PERRY/The migration of politics online was the first party web site in Mississippi. That year Bishop also worked on State Auditor Phil Bryant’s campaign web page, the first statewide official to have a web presence apart from a government site.

Brad Morris, now chief-of-staff to First District Congressman Travis Childers, produced an early landmark in 1998 by going live with, the online version of his political newsletter that featured breaking news and a bulletin board for posting political gossip.

By 1999, every credible statewide candidate was online. Running for governor, Democrat Ronnie Musgrove’s site used Java script and flashy page design. A candidate in the Republican Primary for governor, Dan Gibson first provided a method to collect secure online campaign contributions by credit card (Bishop designed Gibson’s site as well). Nick Walters’ campaign for Secretary of State combined his web site with campaign e-mails about his schedule and fundraising, an innovation at the time.

In 2000, a computer programmer named Lewis Napper from Jackson ran as a Libertarian against Senator Trent Lott. In 1993, Napper, incensed at a radio speech by Hillary Clinton, sat down at his keyboard and hammered out “The Bill of No Rights.” He e-mailed it to a few friends and it grew to an Internet legend, one of the early widespread Internet forwards.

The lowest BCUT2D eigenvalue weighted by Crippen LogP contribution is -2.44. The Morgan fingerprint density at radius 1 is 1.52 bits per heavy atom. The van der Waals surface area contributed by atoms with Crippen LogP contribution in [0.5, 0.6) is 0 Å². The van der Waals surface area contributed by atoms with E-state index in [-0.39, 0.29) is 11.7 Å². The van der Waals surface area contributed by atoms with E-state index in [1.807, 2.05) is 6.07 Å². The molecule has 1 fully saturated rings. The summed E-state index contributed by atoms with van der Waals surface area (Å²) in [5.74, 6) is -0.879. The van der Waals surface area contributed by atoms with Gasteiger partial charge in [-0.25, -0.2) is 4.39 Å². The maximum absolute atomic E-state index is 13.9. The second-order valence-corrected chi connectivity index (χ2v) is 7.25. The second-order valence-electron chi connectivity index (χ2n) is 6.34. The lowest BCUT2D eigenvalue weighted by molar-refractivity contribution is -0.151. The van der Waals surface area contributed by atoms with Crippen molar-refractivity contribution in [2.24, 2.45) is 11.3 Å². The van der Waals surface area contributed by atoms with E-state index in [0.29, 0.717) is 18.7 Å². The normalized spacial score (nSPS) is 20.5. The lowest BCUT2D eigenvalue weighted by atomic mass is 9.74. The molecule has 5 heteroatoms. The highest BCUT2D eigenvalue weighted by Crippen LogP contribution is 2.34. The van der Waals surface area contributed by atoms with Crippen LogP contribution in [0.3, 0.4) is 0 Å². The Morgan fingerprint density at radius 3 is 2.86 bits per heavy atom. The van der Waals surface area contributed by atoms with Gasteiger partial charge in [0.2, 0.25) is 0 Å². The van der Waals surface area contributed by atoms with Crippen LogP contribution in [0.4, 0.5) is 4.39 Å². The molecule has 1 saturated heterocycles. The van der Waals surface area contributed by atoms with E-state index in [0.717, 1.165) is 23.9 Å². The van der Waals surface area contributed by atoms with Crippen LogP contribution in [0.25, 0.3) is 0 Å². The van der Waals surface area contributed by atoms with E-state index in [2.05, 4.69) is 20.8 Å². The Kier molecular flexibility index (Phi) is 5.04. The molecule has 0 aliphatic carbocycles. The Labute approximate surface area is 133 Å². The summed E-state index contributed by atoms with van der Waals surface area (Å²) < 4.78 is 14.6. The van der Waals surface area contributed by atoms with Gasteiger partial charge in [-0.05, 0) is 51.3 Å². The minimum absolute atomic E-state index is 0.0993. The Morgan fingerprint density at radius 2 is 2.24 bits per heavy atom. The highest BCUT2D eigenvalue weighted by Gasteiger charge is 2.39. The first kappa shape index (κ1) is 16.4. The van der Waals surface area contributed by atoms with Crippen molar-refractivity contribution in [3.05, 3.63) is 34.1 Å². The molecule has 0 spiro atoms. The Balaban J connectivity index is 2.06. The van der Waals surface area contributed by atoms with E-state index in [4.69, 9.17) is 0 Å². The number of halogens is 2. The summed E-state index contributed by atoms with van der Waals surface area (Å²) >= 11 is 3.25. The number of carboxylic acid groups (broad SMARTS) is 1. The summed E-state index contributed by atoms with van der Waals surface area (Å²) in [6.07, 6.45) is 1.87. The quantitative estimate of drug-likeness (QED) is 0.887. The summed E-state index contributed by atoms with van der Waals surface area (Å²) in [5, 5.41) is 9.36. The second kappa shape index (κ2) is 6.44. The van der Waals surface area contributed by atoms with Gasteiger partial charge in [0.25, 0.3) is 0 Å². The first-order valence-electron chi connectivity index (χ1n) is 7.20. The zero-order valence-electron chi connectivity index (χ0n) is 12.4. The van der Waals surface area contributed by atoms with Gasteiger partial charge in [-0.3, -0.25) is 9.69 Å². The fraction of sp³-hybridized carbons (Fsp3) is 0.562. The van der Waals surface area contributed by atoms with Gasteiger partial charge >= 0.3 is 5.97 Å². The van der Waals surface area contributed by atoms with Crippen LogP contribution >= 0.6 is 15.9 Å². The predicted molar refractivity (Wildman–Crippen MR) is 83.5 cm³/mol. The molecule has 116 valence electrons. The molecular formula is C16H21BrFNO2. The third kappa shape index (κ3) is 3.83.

Inspired by the egalitarian democratization of the news by folks like Matt Drudge, I launched in 2001 to provide news links, political rumors, and resources to the Mississippi’s online political consumers. The site continues today, operated by Josh Gregory at Frontier Strategies.

On the evening of December 5, 2002, Senate Majority Leader Trent Lott made little noticed remarks at the 100th birthday party of Strom Thurmond. On December 12, President George W. Bush rebuked those remarks and eight days later, Lott announced he would resign his leadership position. In the week between the remarks and Bush’s rebuke, net-media researched, argued and screamed until the mainstream media followed the story. The New York Post’s John Podhoretz called it “The Internet’s First Scalp.”

In 2004, Alan Lange started to track the race between Frank Melton and Harvey Johnson for mayor of Jackson. The site morphed into the broader and then migrated to in 2006. “We are probably best known for our coverage of the Dickie Scruggs scandal. We have had millions of page views driven by that story,” Lange said.

Y’all Politics has received national attention and has joined about 70 conservative blogs nationwide to participate in the Pajamas Media syndicate with nationally known bloggers Glenn Reynolds and Michelle Malkin. “It is a huge honor to have been invited to participate,” Lange said.

Contrary to the national climate, Mississippi’s online presence has been dominated by conservatives. Now a more liberal online presence is growing.

Brian Perry
Neshoba Democrat